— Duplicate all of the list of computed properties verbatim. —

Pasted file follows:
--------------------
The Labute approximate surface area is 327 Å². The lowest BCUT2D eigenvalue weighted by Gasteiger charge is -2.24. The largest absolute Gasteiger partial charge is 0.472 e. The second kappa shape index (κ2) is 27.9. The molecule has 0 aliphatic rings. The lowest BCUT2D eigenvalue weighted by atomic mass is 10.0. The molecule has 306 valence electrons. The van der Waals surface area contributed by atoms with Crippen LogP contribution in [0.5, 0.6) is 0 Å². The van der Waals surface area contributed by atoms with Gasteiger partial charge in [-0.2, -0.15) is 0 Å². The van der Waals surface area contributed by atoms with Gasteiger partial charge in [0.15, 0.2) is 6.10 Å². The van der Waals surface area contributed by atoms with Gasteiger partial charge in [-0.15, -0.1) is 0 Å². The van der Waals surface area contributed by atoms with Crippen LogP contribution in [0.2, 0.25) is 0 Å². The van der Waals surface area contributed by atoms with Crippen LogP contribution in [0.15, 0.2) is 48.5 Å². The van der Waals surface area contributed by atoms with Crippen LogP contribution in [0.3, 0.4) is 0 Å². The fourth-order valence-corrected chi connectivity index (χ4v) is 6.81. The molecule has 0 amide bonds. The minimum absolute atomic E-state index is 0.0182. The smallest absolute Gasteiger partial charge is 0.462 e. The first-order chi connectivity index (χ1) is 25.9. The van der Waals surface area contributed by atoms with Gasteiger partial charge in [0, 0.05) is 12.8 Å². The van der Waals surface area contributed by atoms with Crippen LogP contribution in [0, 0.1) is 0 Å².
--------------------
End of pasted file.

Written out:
The Labute approximate surface area is 327 Å². The lowest BCUT2D eigenvalue weighted by Gasteiger charge is -2.24. The largest absolute Gasteiger partial charge is 0.472 e. The second kappa shape index (κ2) is 27.9. The molecule has 0 aliphatic rings. The lowest BCUT2D eigenvalue weighted by atomic mass is 10.0. The molecule has 306 valence electrons. The van der Waals surface area contributed by atoms with Crippen LogP contribution in [0.5, 0.6) is 0 Å². The van der Waals surface area contributed by atoms with Gasteiger partial charge in [-0.2, -0.15) is 0 Å². The van der Waals surface area contributed by atoms with Gasteiger partial charge in [0.15, 0.2) is 6.10 Å². The van der Waals surface area contributed by atoms with Gasteiger partial charge in [-0.15, -0.1) is 0 Å². The van der Waals surface area contributed by atoms with Crippen LogP contribution in [0.2, 0.25) is 0 Å². The van der Waals surface area contributed by atoms with Crippen LogP contribution in [0.15, 0.2) is 48.5 Å². The van der Waals surface area contributed by atoms with Crippen LogP contribution in [0.3, 0.4) is 0 Å². The fourth-order valence-corrected chi connectivity index (χ4v) is 6.81. The molecule has 0 amide bonds. The minimum absolute atomic E-state index is 0.0182. The smallest absolute Gasteiger partial charge is 0.462 e. The first-order chi connectivity index (χ1) is 25.9. The van der Waals surface area contributed by atoms with Gasteiger partial charge in [0, 0.05) is 12.8 Å². The van der Waals surface area contributed by atoms with Crippen LogP contribution in [0, 0.1) is 0 Å².